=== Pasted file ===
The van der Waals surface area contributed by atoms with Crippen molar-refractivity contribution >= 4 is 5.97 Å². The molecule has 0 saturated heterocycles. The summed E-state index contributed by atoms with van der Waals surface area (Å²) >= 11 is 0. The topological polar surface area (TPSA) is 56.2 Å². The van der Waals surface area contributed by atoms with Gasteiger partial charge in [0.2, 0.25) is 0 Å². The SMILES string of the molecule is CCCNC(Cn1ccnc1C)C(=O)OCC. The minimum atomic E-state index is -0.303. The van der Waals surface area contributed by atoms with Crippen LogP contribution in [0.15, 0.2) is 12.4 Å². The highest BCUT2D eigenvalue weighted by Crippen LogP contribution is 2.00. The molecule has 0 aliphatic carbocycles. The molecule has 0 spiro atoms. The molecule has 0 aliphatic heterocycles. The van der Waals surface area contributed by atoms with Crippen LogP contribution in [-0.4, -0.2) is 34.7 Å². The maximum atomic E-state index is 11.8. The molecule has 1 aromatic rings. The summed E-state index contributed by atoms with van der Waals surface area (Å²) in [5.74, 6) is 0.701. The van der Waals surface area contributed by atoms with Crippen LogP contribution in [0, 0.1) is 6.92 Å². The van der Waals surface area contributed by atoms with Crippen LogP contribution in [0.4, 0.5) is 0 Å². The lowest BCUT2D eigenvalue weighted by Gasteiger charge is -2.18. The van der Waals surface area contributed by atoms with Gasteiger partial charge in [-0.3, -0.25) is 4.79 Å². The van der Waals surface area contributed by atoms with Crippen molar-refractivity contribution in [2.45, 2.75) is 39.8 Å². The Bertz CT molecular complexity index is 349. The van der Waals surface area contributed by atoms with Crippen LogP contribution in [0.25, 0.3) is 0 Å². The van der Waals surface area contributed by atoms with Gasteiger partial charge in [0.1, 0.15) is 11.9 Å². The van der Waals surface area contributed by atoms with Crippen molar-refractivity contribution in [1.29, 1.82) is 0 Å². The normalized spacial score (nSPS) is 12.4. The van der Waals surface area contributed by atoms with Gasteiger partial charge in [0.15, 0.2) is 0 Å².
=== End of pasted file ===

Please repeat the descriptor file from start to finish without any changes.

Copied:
The van der Waals surface area contributed by atoms with Crippen molar-refractivity contribution >= 4 is 5.97 Å². The molecule has 0 saturated heterocycles. The summed E-state index contributed by atoms with van der Waals surface area (Å²) >= 11 is 0. The topological polar surface area (TPSA) is 56.2 Å². The van der Waals surface area contributed by atoms with Gasteiger partial charge in [0.2, 0.25) is 0 Å². The SMILES string of the molecule is CCCNC(Cn1ccnc1C)C(=O)OCC. The minimum atomic E-state index is -0.303. The van der Waals surface area contributed by atoms with Crippen LogP contribution in [0.15, 0.2) is 12.4 Å². The highest BCUT2D eigenvalue weighted by Crippen LogP contribution is 2.00. The molecule has 0 aliphatic carbocycles. The molecule has 0 spiro atoms. The molecule has 0 aliphatic heterocycles. The van der Waals surface area contributed by atoms with Crippen LogP contribution in [-0.4, -0.2) is 34.7 Å². The maximum atomic E-state index is 11.8. The molecule has 1 aromatic rings. The summed E-state index contributed by atoms with van der Waals surface area (Å²) in [5.74, 6) is 0.701. The van der Waals surface area contributed by atoms with Crippen LogP contribution in [0, 0.1) is 6.92 Å². The van der Waals surface area contributed by atoms with Crippen LogP contribution in [0.4, 0.5) is 0 Å². The lowest BCUT2D eigenvalue weighted by Gasteiger charge is -2.18. The van der Waals surface area contributed by atoms with Gasteiger partial charge in [-0.3, -0.25) is 4.79 Å². The van der Waals surface area contributed by atoms with Crippen molar-refractivity contribution in [2.45, 2.75) is 39.8 Å². The Bertz CT molecular complexity index is 349. The van der Waals surface area contributed by atoms with Crippen LogP contribution in [0.25, 0.3) is 0 Å². The van der Waals surface area contributed by atoms with Gasteiger partial charge in [0.1, 0.15) is 11.9 Å². The van der Waals surface area contributed by atoms with Crippen molar-refractivity contribution in [1.29, 1.82) is 0 Å². The normalized spacial score (nSPS) is 12.4. The van der Waals surface area contributed by atoms with Gasteiger partial charge in [0.15, 0.2) is 0 Å².